With that, Hamilton's leaders of perennial prognosticators of pugilistic participants are seeking to take the 15,000 seat gift tand double its size through private support most likely in corporate sponsor dollars towards the larger stadium. If there is a shortfall of required additional dollars required to build the larger than required stadium (for the Pan American games), then funds will be garnered through the tax assessment. Hardly something which taxpayers are supportive of.

To determine whether a 15,000 or a 30,000 seat stadium is the best fit, we must first look at the numbers:

Originally known as the Civic Stadium, it was constructed for the 1930 British Empire Games (now called the Commonwealth Games), Ivor Wynne has certainly enjoyed many years of athletic events. Throw in a few concerts, which caused much disdain from residents living close by, and you've got one heck of a facility…or at least it was. The 2007 Pan American Games in Rio de Janeiro saw close to 90,000 attend the opening ceremonies at the Maracana Stadium. While Hamilton will not be involved in any of the pomp and ceremony, the proposed stadium is planned to be used for the "Athletics" components of the competitions. Back in '07 Athletic competitions were held in two stadiums, the 60,000 seat Estadio Olimpico Joao Hevelange and the spacious Flamengo Park. When the Games were hosted in Winnipeg in 1999, attendance for all events hovered around the 500,000 mark for about 330 events, plus the opening and closing ceremonies. Given the history of the Games, it would appear that a 15,000 seat stadium is more than appropriate for Hamilton's participation in the Games.

What is sure to become the major tenant before and after the Games, is the CFL TiCats. Oddly enough, they're looking for the extra seats, which based on their historical trends, leans somewhat inappropriately too far out of a realistic reach. In 2008, the Kitty Litter attracted an average of 20,785; a decrease of 10.4% from 2007. This decline saw the stadium void of fans by the tune of 29.8% per game. Hamilton is a City in desperate need of adding value to the product it fields during the CFL season; certainly leaving the stadium one-third empty leads one to believe that there is little to no value in rushing out to buy a ticket to a game. 2009 attendance numbers fair no different, with only a slight increase in attendance (and one could go further to argue the actual numbers, as announced attendance seldom reflects those present in the stands).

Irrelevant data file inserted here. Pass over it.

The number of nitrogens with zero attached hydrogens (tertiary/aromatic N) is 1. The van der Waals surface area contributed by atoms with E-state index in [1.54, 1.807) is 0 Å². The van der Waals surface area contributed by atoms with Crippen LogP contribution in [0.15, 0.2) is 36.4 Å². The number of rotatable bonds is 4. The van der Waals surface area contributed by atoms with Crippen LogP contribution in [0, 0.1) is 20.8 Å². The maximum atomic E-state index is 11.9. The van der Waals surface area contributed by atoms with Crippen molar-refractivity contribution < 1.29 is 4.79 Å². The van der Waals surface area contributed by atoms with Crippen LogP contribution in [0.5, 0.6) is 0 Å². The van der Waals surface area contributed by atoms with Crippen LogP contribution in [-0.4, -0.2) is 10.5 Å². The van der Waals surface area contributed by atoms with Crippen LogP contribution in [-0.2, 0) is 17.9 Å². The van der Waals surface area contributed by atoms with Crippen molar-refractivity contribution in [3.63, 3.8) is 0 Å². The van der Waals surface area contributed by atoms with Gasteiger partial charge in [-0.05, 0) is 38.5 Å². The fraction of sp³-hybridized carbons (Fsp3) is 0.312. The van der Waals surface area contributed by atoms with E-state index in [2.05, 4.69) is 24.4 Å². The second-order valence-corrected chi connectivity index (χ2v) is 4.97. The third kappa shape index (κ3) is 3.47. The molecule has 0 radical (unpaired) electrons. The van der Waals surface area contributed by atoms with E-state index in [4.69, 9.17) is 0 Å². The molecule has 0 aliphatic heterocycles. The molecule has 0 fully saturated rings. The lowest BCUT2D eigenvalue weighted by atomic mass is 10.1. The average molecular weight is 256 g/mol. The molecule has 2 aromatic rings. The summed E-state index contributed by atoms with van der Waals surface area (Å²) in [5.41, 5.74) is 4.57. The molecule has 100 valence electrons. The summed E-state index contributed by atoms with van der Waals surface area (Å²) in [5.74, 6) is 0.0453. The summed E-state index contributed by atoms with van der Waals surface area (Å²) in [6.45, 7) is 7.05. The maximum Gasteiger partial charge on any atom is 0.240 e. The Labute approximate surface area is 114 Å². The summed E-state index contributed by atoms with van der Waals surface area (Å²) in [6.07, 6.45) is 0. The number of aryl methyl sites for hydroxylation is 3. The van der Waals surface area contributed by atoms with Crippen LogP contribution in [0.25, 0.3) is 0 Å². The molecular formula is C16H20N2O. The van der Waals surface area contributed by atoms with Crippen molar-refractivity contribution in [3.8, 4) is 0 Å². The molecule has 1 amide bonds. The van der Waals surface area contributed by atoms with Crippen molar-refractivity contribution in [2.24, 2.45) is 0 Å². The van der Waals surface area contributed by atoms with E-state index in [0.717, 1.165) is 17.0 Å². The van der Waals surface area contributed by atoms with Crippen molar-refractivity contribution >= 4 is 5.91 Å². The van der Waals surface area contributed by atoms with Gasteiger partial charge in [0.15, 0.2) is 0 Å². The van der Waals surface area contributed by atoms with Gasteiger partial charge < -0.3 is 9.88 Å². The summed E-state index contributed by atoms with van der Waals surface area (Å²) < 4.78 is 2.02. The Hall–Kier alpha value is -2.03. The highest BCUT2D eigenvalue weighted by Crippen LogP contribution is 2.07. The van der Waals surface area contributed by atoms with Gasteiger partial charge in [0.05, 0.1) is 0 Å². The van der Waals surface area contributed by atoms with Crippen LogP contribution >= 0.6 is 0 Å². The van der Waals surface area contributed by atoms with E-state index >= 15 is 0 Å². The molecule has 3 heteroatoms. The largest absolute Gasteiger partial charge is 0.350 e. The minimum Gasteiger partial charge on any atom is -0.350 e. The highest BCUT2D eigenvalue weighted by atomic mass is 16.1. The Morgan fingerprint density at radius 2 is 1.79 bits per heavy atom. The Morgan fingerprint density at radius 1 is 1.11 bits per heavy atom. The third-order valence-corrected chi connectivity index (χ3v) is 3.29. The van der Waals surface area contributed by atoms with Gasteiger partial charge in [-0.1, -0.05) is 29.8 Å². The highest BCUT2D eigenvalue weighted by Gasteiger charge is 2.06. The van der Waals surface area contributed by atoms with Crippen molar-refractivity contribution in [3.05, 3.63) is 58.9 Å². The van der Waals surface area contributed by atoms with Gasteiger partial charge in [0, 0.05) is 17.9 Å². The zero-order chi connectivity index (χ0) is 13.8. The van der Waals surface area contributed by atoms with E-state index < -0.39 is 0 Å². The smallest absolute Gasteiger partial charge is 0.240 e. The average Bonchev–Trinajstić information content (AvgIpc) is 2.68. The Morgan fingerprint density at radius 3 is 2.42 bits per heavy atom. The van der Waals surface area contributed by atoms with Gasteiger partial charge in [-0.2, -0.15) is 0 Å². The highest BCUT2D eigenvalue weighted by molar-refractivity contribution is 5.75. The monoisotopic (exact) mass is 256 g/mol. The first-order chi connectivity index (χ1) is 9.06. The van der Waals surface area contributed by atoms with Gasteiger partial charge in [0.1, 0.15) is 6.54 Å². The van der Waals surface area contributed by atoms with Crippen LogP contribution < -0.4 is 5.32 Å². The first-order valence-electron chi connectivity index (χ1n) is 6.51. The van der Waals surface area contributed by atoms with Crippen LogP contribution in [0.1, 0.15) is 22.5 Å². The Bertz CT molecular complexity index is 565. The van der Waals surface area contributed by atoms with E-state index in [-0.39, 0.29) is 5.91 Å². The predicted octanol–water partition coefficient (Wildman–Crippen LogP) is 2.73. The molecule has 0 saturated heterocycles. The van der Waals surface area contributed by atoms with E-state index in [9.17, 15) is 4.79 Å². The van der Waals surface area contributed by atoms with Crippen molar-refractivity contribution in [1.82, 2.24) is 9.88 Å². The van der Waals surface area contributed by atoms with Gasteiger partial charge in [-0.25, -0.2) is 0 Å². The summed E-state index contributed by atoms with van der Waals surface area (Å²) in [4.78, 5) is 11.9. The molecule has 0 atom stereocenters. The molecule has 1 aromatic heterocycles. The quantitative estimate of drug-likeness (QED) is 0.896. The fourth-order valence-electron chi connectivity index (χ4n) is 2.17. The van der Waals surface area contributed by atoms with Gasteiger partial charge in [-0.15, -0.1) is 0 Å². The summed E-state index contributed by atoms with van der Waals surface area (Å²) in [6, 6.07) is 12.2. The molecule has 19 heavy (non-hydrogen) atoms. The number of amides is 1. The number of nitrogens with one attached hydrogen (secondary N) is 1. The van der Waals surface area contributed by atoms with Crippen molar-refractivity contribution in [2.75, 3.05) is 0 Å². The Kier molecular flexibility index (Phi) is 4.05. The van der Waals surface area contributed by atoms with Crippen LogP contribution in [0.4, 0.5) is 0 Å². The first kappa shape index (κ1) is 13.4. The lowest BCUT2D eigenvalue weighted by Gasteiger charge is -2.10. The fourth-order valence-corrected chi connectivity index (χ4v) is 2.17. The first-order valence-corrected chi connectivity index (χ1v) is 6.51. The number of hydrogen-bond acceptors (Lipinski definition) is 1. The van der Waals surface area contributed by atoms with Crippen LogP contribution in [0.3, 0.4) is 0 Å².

Hamilton would do well to build a 15,000 seat stadium, with the capability to expand or add seats as required depending on the game or event. One only needs to look at the success of the Montreal Alouettes who moved from the spacious Olympic Stadium to the cramped confines of the 16,600-seat McGill University. The end result saw the Als play for a sold-out game every time. This equated to higher valued tickets and product…meaning more revenue for the team. You can rest assured that no one is giving away tickets for free in Montreal. In other words: why expand your inventory and dilute the value, when you can reduce your inventory and increase your value? From a business case scenario, this makes complete sense. Other sports franchises have toyed with this concept with consistent results; they create the demand to warrant a higher capacity facility while capitalizing on increased revenue growth due to high demand.